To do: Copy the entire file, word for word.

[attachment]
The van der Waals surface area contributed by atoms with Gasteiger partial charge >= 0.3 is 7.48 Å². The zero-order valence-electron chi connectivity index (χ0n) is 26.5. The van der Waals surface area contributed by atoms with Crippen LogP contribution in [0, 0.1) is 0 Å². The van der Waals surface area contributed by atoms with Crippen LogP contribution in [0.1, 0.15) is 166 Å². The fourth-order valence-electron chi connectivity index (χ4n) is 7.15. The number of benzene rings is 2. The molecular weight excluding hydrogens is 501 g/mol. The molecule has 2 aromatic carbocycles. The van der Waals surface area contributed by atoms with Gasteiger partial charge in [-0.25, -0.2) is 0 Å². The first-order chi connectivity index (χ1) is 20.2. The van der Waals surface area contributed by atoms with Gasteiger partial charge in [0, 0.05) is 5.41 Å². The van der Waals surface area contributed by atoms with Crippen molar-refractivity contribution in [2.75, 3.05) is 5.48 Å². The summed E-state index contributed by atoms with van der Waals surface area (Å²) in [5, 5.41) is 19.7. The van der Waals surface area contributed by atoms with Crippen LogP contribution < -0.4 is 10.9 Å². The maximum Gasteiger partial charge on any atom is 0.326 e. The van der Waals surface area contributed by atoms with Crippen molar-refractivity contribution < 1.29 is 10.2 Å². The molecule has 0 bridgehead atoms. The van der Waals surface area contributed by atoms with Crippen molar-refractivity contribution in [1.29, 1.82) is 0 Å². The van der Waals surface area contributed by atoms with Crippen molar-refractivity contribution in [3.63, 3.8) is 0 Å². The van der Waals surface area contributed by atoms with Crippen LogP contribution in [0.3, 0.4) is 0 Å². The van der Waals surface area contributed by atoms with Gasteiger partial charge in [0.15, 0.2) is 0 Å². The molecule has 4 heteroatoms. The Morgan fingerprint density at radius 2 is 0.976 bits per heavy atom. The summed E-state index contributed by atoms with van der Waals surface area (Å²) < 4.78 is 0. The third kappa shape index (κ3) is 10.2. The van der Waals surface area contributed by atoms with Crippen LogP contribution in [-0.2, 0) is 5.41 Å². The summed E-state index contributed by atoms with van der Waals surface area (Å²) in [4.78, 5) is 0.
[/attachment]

The van der Waals surface area contributed by atoms with Gasteiger partial charge >= 0.3 is 7.48 Å². The zero-order valence-electron chi connectivity index (χ0n) is 26.5. The van der Waals surface area contributed by atoms with Crippen LogP contribution in [0, 0.1) is 0 Å². The van der Waals surface area contributed by atoms with Crippen LogP contribution in [0.1, 0.15) is 166 Å². The fourth-order valence-electron chi connectivity index (χ4n) is 7.15. The number of benzene rings is 2. The molecular weight excluding hydrogens is 501 g/mol. The molecule has 2 aromatic carbocycles. The van der Waals surface area contributed by atoms with Gasteiger partial charge in [-0.25, -0.2) is 0 Å². The first-order chi connectivity index (χ1) is 20.2. The van der Waals surface area contributed by atoms with Gasteiger partial charge in [0, 0.05) is 5.41 Å². The van der Waals surface area contributed by atoms with Crippen molar-refractivity contribution in [2.75, 3.05) is 5.48 Å². The summed E-state index contributed by atoms with van der Waals surface area (Å²) in [5, 5.41) is 19.7. The van der Waals surface area contributed by atoms with Crippen LogP contribution < -0.4 is 10.9 Å². The maximum Gasteiger partial charge on any atom is 0.326 e. The van der Waals surface area contributed by atoms with Crippen molar-refractivity contribution < 1.29 is 10.2 Å². The molecule has 0 bridgehead atoms. The van der Waals surface area contributed by atoms with Crippen molar-refractivity contribution in [1.29, 1.82) is 0 Å². The van der Waals surface area contributed by atoms with Crippen molar-refractivity contribution in [3.63, 3.8) is 0 Å². The van der Waals surface area contributed by atoms with Crippen LogP contribution in [0.3, 0.4) is 0 Å². The van der Waals surface area contributed by atoms with Gasteiger partial charge in [0.15, 0.2) is 0 Å². The molecule has 4 heteroatoms. The Morgan fingerprint density at radius 2 is 0.976 bits per heavy atom. The summed E-state index contributed by atoms with van der Waals surface area (Å²) < 4.78 is 0. The third kappa shape index (κ3) is 10.2. The van der Waals surface area contributed by atoms with Crippen LogP contribution in [-0.2, 0) is 5.41 Å². The summed E-state index contributed by atoms with van der Waals surface area (Å²) in [4.78, 5) is 0.